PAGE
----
I want to build my own home

Rather than buy an existing home, you may be able to buy a plot of land, secure planning permission and manage the building of your own home.

This can work out more affordable for some people, and is a way to get your home exactly as you want it, but it is a major project.

For this, you can take out a self-build mortgage. This loan covers the cost of the plot of land and the amount you need to build the property, including materials and labour.

It’s different from a residential mortgage in that you receive money in instalments rather than one sum, so the lender can ensure you’re spending it on the building project and not on anything else.

Find out more about building your own home.

I’m buying to let

If you want to buy a property to rent out to tenants, you’ll need a buy-to-let mortgage. 

This type of mortgage is more risky for a lender, so your mortgage will probably have a higher interest rate. This type of mortgage generally requires a larger deposit as well. 

Most buy-to-let mortgages are interest-only, but repayment mortgages are also available for this. 

If you're buying a property to rent out to more than three tenants who aren't part of the same household (i.e. paying rent individually), you'll need a special house in multiple occupation (HMO) mortgage.

I’m buying business premises

If you want to buy business premises, such as a shop, you’ll need a commercial mortgage

Again, this kind of mortgage carries higher risk for a lender, so this can affect the deal you are offered and the amount you can borrow.

Generally you can’t borrow as much as you can with a residential mortgage.

Commercial mortgages are available as both interest-only and repayment.

It’s worth talking to a mortgage adviser about which kind of mortgage will be best for your business.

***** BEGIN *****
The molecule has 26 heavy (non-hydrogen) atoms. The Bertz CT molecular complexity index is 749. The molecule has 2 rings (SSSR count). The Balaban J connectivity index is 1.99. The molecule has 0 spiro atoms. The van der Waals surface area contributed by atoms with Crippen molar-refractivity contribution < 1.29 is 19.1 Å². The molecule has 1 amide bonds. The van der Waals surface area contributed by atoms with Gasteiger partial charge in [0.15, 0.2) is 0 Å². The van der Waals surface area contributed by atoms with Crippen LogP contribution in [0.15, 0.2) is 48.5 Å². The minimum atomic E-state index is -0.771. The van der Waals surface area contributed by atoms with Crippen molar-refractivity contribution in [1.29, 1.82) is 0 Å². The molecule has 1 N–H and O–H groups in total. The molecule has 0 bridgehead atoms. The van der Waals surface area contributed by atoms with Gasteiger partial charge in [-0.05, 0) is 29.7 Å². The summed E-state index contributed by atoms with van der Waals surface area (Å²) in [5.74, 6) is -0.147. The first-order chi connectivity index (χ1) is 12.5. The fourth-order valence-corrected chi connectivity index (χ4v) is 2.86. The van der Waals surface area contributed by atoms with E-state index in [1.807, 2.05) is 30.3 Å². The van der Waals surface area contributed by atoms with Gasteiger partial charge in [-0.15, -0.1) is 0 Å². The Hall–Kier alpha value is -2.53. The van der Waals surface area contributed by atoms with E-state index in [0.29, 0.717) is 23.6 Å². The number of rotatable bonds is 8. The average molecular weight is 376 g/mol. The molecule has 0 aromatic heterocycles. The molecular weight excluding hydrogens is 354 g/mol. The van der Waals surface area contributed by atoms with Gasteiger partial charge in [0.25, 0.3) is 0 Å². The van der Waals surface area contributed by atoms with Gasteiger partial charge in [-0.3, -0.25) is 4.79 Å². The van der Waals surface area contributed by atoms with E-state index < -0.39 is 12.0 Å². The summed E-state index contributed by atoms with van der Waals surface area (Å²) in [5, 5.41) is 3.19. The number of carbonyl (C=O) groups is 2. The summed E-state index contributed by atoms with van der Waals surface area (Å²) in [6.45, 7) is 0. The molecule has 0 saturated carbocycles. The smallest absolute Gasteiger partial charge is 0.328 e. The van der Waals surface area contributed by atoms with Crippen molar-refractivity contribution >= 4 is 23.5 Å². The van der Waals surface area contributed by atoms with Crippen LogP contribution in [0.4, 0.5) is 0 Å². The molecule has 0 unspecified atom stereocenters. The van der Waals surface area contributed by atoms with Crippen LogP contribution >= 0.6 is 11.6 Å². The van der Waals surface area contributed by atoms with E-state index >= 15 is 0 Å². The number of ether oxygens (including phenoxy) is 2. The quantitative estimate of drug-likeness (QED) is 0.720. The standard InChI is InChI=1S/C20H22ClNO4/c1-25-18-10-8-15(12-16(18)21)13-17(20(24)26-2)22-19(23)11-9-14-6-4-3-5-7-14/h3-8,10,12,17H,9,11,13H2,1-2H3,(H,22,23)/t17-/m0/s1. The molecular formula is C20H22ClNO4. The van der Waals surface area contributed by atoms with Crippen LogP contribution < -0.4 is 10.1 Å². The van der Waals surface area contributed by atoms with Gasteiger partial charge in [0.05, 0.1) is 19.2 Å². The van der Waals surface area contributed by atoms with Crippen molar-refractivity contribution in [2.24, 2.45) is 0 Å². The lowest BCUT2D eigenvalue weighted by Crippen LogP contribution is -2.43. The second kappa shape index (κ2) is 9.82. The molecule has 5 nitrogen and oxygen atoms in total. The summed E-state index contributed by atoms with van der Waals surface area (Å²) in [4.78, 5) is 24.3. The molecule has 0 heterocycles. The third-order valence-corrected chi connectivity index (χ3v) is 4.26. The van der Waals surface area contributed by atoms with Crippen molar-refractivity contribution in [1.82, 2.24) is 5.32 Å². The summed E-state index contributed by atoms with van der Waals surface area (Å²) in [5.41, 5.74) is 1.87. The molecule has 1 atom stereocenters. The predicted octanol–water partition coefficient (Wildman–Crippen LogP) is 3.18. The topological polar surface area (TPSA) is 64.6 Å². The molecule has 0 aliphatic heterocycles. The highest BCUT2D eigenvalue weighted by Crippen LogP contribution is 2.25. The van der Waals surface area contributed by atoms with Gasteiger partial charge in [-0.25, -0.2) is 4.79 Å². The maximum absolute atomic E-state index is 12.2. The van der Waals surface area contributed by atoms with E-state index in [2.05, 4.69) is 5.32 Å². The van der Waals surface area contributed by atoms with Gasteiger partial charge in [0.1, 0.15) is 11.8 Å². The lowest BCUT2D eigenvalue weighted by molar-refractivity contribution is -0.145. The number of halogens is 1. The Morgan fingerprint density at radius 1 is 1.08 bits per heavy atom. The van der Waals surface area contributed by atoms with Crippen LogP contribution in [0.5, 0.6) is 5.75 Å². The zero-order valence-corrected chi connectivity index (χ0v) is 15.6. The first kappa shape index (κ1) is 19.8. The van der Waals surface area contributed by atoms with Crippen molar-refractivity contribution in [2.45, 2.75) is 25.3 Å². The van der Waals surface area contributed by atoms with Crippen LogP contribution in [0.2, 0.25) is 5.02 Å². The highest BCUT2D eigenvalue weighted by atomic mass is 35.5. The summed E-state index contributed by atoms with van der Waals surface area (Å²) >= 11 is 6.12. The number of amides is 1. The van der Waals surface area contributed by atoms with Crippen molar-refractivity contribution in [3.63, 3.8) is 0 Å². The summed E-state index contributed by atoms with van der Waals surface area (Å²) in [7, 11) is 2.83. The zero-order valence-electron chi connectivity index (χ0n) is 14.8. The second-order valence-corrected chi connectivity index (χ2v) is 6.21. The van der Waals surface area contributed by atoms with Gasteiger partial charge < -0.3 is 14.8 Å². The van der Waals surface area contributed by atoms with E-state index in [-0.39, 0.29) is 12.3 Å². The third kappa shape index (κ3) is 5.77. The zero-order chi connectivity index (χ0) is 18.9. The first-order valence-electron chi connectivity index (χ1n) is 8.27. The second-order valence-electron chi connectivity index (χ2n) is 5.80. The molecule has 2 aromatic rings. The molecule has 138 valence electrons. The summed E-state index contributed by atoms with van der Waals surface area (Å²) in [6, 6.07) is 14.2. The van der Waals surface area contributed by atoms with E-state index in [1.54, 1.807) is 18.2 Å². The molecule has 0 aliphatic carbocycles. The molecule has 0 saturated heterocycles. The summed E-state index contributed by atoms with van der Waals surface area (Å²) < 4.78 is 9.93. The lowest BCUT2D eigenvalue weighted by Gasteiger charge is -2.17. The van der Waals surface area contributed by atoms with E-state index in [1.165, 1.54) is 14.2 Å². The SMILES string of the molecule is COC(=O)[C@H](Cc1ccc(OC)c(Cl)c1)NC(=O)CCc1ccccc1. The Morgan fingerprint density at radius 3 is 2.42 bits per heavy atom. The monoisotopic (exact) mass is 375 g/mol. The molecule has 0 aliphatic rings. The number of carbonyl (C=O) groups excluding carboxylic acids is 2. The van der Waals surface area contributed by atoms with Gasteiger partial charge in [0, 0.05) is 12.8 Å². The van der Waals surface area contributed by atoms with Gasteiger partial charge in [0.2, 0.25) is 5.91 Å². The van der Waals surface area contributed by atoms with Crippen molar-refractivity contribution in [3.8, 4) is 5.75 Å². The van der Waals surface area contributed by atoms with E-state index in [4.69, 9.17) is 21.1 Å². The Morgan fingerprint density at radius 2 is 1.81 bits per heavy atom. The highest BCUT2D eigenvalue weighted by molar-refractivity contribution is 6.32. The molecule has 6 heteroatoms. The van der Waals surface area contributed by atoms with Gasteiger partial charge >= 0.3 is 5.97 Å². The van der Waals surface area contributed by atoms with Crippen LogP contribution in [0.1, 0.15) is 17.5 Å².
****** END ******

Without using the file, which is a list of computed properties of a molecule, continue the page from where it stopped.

How much can I borrow?

For any kind of mortgage, the amount you can borrow is based on a number of variables. 

These include your income, other expenditure, the source of your income (e.g. how reliable is it?), how much money you can put down as deposit, the value of the property, and other factors. 

How much interest will I have to pay? 

The amount of interest you’ll have to pay on the money you borrow will depend on your mortgage. 

Why should I use a mortgage adviser? 

The advantage of using an independent mortgage broker is that they can give you independent advice that covers the whole of the mortgage market. 

They work for you, so unlike a provider, they will not try to push you into a particular deal and can offer invaluable advice on which type of mortgage is right for you and how much you can afford. 

Most importantly, they can help you make the strongest possible mortgage application and maximise your chances of getting the deal you want. 

Unbiased can quickly connect you to a qualified mortgage broker who can help you find the most competitive mortgage.  

If you found this article useful, you might also find our article on what a mortgage in principle is informative, too! 

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Nick Green
Nick Green is a financial journalist writing for, the site that has helped over 10 million people find financial, business and legal advice. Nick has been writing professionally on money and business topics for over 15 years, and has previously written for leading accountancy firms PKF and BDO.